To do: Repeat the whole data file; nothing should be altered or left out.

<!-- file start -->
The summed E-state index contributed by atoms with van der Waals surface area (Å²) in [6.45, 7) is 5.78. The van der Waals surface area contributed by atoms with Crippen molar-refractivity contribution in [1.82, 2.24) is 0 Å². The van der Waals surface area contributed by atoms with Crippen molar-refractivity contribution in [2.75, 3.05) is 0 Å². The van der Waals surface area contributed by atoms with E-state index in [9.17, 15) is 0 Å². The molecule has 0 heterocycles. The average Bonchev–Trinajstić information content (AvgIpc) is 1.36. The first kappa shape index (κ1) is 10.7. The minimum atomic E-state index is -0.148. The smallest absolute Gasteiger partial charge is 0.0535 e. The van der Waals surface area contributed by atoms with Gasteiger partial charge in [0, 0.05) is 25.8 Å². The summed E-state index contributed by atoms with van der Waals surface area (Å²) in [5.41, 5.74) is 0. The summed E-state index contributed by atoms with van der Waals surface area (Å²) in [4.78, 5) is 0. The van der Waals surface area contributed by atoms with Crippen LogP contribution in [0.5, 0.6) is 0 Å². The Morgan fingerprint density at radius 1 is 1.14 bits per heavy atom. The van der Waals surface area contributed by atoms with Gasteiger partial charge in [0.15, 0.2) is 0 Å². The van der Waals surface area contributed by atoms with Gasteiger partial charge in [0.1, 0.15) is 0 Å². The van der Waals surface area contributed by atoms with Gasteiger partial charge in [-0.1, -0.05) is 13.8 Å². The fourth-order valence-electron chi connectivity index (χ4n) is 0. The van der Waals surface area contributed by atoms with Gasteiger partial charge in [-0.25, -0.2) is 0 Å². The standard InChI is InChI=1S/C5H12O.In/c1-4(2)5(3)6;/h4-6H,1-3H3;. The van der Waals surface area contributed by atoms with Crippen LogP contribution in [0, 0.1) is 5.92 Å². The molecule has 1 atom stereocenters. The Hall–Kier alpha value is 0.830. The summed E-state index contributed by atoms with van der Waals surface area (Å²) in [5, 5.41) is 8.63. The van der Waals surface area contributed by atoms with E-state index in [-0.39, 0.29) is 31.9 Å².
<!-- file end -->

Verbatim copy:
The summed E-state index contributed by atoms with van der Waals surface area (Å²) in [6.45, 7) is 5.78. The van der Waals surface area contributed by atoms with Crippen molar-refractivity contribution in [1.82, 2.24) is 0 Å². The van der Waals surface area contributed by atoms with Crippen molar-refractivity contribution in [2.75, 3.05) is 0 Å². The van der Waals surface area contributed by atoms with E-state index in [9.17, 15) is 0 Å². The molecule has 0 heterocycles. The average Bonchev–Trinajstić information content (AvgIpc) is 1.36. The first kappa shape index (κ1) is 10.7. The minimum atomic E-state index is -0.148. The smallest absolute Gasteiger partial charge is 0.0535 e. The van der Waals surface area contributed by atoms with Gasteiger partial charge in [0, 0.05) is 25.8 Å². The summed E-state index contributed by atoms with van der Waals surface area (Å²) in [5.41, 5.74) is 0. The summed E-state index contributed by atoms with van der Waals surface area (Å²) in [4.78, 5) is 0. The van der Waals surface area contributed by atoms with Crippen LogP contribution in [0.5, 0.6) is 0 Å². The Morgan fingerprint density at radius 1 is 1.14 bits per heavy atom. The van der Waals surface area contributed by atoms with Gasteiger partial charge in [0.15, 0.2) is 0 Å². The van der Waals surface area contributed by atoms with Gasteiger partial charge in [0.1, 0.15) is 0 Å². The van der Waals surface area contributed by atoms with Gasteiger partial charge in [-0.1, -0.05) is 13.8 Å². The fourth-order valence-electron chi connectivity index (χ4n) is 0. The van der Waals surface area contributed by atoms with Gasteiger partial charge in [-0.25, -0.2) is 0 Å². The standard InChI is InChI=1S/C5H12O.In/c1-4(2)5(3)6;/h4-6H,1-3H3;. The van der Waals surface area contributed by atoms with Crippen LogP contribution in [0, 0.1) is 5.92 Å². The molecule has 1 atom stereocenters. The Hall–Kier alpha value is 0.830. The summed E-state index contributed by atoms with van der Waals surface area (Å²) in [5, 5.41) is 8.63. The van der Waals surface area contributed by atoms with E-state index in [-0.39, 0.29) is 31.9 Å².